Sports Might Be Numbers Under Spells
Sports might be numbers under spells. Recently, Kobe Bryant watched the tape of a game he played in January, 2006 against a Toronto Raptors team that was 12 games under .500 at tipoff. Kobe tweeted his thoughts as he proceeded through this bizarre exercise in self-reflection, and at one point he mentioned having felt goose bumps. Goose bumps with two minutes to go in a meaningless game against a terrible team. He scored 81 points, and it could have been more. Kobe played just 42 minutes. Smush Parker took 11 shots, all of which probably could have been Kobe’s. In the tweets, Kobe mentions missing easy shots he could have made, and jokes that at one point he was so hot he wouldn’t have “passed a kidney stone.”
81 is big history, and invites critique. You can’t hand check anymore, and in the old days there was no 3-point line. On the other hand defenses are more sophisticated nowadays. Okay, okay, but 81 is 81, solid and bright. The other night, Kevin Durant put up an effortless 52, and he wasn’t even really shooting that well, and my thoughts just kept going 81, 81, 81. What could you do if, for a moment, everything went right, and you were wired like Kobe is wired? Some numbers have gravity. They are magical. I say 81, and you know what I’m talking about. When I see “33” someplace, I think about Bird, but maybe you think about Abdul-Jabbar. If you are a kid, 23 must mean LeBron now, not Michael. You shoot 50 percent from the floor, 40 percent from 3, and 90 percent from the line, and it matters, and if you miss those numbers even by a little, then it’s just different, even if it’s really not. Streaks gain importance as they travel, but when they started, they were nothing much. Some numbers you just sort of ignore. They are impossible. Russell’s 11 rings. Wilt’s 50.4 per game.
I was at game seven of Celtics/Cavs in 2008 when Pierce and LeBron each went for 40+. As they approached the 40 threshold, all this history started piling up. I thought about Bird/Dominique, of course: a duel was happening. It felt like it was about numbers: 40 and (game) seven. Then this happened. Posey and Z go up for the jump ball, Posey gets none of it, and — I’ll try to put this simply — Pierce beats LeBron to the ball. It’s a simple, simple effort play. Pierce reacted quicker and wanted it more. I hate when people say “wanted it more” in sports, because it’s total bullshit almost all the time, but in this instance, I will go to my grave believing it. This moment exists outside of numbers, but it also doesn’t: it was game seven, and if Pierce put up 39 instead of 41 the game would just feel different in retrospect. It’s the best play I’ve ever seen a player make, given the stakes and the time and the score and the opponent and the fact that possession was undecided. And the fact that I was there.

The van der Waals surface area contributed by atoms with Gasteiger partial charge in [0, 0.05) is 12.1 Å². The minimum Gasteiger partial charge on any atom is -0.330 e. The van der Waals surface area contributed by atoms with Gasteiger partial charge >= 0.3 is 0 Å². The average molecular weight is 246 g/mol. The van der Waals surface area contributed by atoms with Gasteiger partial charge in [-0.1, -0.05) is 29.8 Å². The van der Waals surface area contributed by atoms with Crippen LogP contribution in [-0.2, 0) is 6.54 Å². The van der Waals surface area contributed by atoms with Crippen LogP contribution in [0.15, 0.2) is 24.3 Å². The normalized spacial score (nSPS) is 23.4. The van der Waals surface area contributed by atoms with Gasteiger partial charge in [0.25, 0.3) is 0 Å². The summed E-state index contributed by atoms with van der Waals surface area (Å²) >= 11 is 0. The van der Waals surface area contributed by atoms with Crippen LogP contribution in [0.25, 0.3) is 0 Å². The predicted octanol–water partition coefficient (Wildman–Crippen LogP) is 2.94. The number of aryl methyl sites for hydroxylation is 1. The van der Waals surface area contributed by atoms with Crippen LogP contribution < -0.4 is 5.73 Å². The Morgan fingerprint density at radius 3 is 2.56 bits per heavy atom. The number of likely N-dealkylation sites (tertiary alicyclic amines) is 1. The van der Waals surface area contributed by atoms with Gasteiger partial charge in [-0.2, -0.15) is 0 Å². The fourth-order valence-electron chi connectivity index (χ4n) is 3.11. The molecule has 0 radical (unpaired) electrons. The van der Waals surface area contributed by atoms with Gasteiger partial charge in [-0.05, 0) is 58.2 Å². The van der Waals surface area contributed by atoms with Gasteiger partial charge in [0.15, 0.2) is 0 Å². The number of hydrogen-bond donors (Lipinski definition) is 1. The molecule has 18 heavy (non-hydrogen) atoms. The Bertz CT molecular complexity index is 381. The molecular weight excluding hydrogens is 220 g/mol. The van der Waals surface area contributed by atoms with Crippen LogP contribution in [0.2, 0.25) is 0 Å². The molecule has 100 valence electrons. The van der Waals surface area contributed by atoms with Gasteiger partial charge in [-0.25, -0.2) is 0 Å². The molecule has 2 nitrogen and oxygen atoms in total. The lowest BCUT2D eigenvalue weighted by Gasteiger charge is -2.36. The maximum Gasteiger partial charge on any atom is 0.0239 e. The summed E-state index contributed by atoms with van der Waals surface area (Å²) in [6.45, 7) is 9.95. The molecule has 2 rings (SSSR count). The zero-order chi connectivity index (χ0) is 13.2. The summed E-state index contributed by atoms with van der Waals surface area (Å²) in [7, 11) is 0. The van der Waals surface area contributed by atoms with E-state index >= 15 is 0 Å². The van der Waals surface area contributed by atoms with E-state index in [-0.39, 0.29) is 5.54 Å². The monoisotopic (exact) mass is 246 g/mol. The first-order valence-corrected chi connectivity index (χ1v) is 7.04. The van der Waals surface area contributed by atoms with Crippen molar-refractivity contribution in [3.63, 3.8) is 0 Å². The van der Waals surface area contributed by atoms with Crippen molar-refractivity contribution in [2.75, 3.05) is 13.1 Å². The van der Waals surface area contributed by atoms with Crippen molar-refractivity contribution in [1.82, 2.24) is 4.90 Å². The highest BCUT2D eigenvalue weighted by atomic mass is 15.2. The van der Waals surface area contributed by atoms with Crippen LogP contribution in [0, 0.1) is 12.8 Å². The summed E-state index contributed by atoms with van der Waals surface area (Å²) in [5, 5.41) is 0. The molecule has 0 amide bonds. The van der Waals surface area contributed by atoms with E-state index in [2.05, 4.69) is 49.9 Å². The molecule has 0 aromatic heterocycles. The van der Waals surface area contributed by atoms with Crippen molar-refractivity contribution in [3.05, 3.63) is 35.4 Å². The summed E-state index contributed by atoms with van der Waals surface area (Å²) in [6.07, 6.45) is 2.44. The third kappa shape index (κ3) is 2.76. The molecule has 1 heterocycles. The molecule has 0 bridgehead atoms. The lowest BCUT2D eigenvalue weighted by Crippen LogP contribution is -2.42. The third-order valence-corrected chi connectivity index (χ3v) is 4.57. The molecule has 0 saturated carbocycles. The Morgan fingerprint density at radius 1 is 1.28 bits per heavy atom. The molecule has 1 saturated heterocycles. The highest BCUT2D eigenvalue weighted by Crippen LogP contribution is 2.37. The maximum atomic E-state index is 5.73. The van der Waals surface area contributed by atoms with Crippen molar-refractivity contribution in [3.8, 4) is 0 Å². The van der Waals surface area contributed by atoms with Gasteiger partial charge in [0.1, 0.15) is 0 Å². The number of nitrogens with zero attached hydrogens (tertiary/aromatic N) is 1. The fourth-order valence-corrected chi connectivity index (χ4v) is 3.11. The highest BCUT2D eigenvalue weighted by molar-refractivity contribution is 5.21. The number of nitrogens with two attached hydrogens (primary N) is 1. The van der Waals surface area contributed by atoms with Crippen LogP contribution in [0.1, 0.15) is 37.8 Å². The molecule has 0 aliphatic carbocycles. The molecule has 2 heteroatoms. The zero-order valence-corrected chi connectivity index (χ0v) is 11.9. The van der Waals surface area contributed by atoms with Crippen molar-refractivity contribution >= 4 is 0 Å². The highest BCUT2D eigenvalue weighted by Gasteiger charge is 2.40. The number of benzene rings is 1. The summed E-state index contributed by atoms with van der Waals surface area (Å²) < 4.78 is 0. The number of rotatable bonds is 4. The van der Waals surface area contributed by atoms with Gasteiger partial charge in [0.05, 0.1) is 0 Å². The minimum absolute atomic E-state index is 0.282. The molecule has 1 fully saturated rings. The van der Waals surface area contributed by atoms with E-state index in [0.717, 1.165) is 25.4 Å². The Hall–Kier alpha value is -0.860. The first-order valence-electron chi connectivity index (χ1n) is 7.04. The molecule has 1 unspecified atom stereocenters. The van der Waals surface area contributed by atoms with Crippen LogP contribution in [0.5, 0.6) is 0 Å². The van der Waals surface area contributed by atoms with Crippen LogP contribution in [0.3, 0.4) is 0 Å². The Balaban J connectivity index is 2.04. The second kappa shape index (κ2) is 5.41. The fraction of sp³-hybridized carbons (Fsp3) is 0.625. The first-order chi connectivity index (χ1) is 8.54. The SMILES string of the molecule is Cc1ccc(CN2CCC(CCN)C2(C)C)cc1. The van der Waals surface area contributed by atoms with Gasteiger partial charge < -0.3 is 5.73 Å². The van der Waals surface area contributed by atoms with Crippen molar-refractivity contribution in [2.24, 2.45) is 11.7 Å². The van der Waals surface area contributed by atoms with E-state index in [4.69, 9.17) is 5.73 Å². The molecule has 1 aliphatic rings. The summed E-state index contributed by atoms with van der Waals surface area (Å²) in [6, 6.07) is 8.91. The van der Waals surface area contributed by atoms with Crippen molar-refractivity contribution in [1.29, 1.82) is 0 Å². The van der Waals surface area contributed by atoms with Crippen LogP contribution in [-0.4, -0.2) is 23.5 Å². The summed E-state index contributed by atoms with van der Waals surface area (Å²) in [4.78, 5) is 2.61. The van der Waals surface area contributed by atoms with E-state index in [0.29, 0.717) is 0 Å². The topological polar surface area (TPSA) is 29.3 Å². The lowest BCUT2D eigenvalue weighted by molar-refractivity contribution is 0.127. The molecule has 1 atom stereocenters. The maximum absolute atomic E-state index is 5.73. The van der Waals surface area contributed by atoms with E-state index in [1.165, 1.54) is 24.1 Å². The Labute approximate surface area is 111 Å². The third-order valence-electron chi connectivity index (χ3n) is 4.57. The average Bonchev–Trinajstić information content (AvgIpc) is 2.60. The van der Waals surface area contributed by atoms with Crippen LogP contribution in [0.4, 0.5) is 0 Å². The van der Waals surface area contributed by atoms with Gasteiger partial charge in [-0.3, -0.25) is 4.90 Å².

It was boring reading Kobe’s thoughts on 81 because there isn’t anything to say, but I like how the numbers built up and made a mundane Lakers/Raptors game in the middle of the season weirder. There’s no accounting for the goose bumps, save 81.
One more thing about this. When I was a little kid, I got to go to this game, and Reggie Lewis was amazing, and I loved him, and even though I can’t actually remember a single thing about the game itself, I remember the final score, and I remember that Reggie had 28 in the first half. And that number felt gigantic and important, like seeing a comet, and now he’s gone. There probably aren’t five other people in the whole world who hear “28” and immediately think of Reggie’s first half in a closeout game in Market Square Arena in 1992, but I do, and I don’t know what that means. Not even a little.
This post originally appeared at THE PEACH BASKET.
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